Okay, then we're closer than it seems. My favourite authors are those who, like Chaucer and Twain, write the vernacular, the way people speak. I just think "I thought I replied" contains an assumption about the facts which is not obvious, and an approximation or blurring of times and tenses that makes it an abridged version of "I thought I had replied," rather than simply an equally formed, alternative approach to the same ideas. I think it contains less information, and fails to account for the realities that must in fact be involved. But I think we now see each others' positions.

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    Default Re: I thought I had

    However, I think it's possible to say "At that moment, I thought I saw a.."

  4. #44
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    Default Re: I thought I had

    Quote Originally Posted by lycen View Post
    However, I think it's possible to say "At that moment, I thought I saw a.."
    I agree. When the "thinking" and the "seeing" are exactly at the same time, that's when I think we are called upon to use the same tense.

  5. #45
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    Default Re: I thought I had

    Quote Originally Posted by lycen View Post
    However, I think it's possible to say "At that moment, I thought I saw a.."
    Yes it is, but it is also possible to say "At that moment, I thought I had seen a dragon, but it turned out to have been a camel.

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    Arrow Re: I thought I had

    Have we concluded yet that "I thought I replied" is just as correct as "I thought I had replied", and that though the past perfect might tend to lend a more formal tone, it doesn't mean, in this case, that the simple past is not correct? They're both equally correct: "I thought I replied", and "I thought I had replied".


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    Default Re: I thought I had

    Quote Originally Posted by bhaisahab View Post
    Yes it is, but it is also possible to say "At that moment, I thought I had seen a dragon, but it turned out to have been a camel.
    I hate when I'm expecting to see dragons and it turns out that only camels are around. I hate when that happens!


  8. #48
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    Default Re: I thought I had

    This explains a lot, actually, it explains it all about these "rules of grammar".


    Why Shakespeare Didn't Know Grammar

    Address at 1994 Opening Convocation
    Karl Tamburr, Professor of English,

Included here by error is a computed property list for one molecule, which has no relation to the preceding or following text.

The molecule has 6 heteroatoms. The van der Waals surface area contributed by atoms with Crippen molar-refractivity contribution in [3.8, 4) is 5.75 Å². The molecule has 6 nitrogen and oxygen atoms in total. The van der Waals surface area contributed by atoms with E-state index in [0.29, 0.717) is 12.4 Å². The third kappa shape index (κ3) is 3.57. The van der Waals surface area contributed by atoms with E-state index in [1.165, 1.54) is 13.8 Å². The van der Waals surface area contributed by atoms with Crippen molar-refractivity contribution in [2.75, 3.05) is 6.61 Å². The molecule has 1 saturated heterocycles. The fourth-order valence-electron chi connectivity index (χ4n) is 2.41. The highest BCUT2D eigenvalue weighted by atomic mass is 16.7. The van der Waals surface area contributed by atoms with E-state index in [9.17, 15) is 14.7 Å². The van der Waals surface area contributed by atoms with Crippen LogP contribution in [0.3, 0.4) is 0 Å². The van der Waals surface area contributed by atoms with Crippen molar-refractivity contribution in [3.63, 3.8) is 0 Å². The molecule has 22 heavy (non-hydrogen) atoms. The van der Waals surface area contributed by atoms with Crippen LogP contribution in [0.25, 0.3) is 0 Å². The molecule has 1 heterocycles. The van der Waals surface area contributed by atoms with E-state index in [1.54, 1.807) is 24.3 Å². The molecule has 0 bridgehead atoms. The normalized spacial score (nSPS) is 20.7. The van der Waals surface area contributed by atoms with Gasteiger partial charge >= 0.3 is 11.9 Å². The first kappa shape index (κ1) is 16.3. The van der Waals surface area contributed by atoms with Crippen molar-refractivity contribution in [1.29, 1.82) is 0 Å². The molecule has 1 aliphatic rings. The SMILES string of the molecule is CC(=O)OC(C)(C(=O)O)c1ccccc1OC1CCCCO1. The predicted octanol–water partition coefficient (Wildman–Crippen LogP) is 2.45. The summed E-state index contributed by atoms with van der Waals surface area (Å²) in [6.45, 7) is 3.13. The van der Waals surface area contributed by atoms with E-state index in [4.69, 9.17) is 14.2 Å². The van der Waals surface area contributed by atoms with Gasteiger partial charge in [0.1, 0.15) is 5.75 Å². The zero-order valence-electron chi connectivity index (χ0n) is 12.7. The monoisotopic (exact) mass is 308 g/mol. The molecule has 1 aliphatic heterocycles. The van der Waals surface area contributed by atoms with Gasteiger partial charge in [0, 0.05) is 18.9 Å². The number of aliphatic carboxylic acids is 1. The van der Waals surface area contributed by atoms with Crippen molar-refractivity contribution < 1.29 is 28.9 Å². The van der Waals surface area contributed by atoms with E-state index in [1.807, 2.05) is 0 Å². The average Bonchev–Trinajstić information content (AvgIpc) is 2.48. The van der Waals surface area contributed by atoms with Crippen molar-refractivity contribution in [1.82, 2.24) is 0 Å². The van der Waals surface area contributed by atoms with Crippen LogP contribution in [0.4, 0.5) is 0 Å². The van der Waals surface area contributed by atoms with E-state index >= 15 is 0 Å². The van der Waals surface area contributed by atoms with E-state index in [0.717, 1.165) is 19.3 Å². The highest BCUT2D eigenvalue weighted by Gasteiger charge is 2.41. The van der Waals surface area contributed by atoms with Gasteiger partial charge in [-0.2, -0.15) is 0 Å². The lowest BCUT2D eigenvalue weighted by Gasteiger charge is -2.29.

...

    When the alumna asked me the reason for these "errors," [Shakespeare's] I somewhat archly replied that Shakespeare didn't observe the rules of grammar because he didn't have them. The look she gave me taught me much about our attitudes towards grammar: it was a mixture of skepticism (after all, she knew I liked to tease her!) and pure horror. In one way, I was teasing her because what we usually call the rules of grammar, those codified do's and don't's that are drilled into us during the serenity of adolescence, are very different from what a linguist or an anthropologist would call grammar, which is really nothing more than usage. Her look also reminded me that we tend to accept these learned rules of grammar as having a divine origin, as if they were a kind of appendix to the Ten Commandments that Moses also brought down from Mount Sinai. Of course, they aren't.

    Why Shakespeare Didn't Know Grammar

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    Default Re: I thought I had

    Quote Originally Posted by bhaisahab View Post
    Yes it is, but it is also possible to say "At that moment, I thought I had seen a dragon, but it turned out to have been a camel.
    It is possible but there is a little difference in the meaning.

  10. #50
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    Default Re: I thought I had

    Quote Originally Posted by lycen View Post
    It is possible but there is a little difference in the meaning.
    At that moment, I thought I had seen a dragon, but it turned out to have been a camel

    At that moment, I thought I saw a dragon, but it turned out to have been a camel.

    What difference in meaning do you discern, Lycen?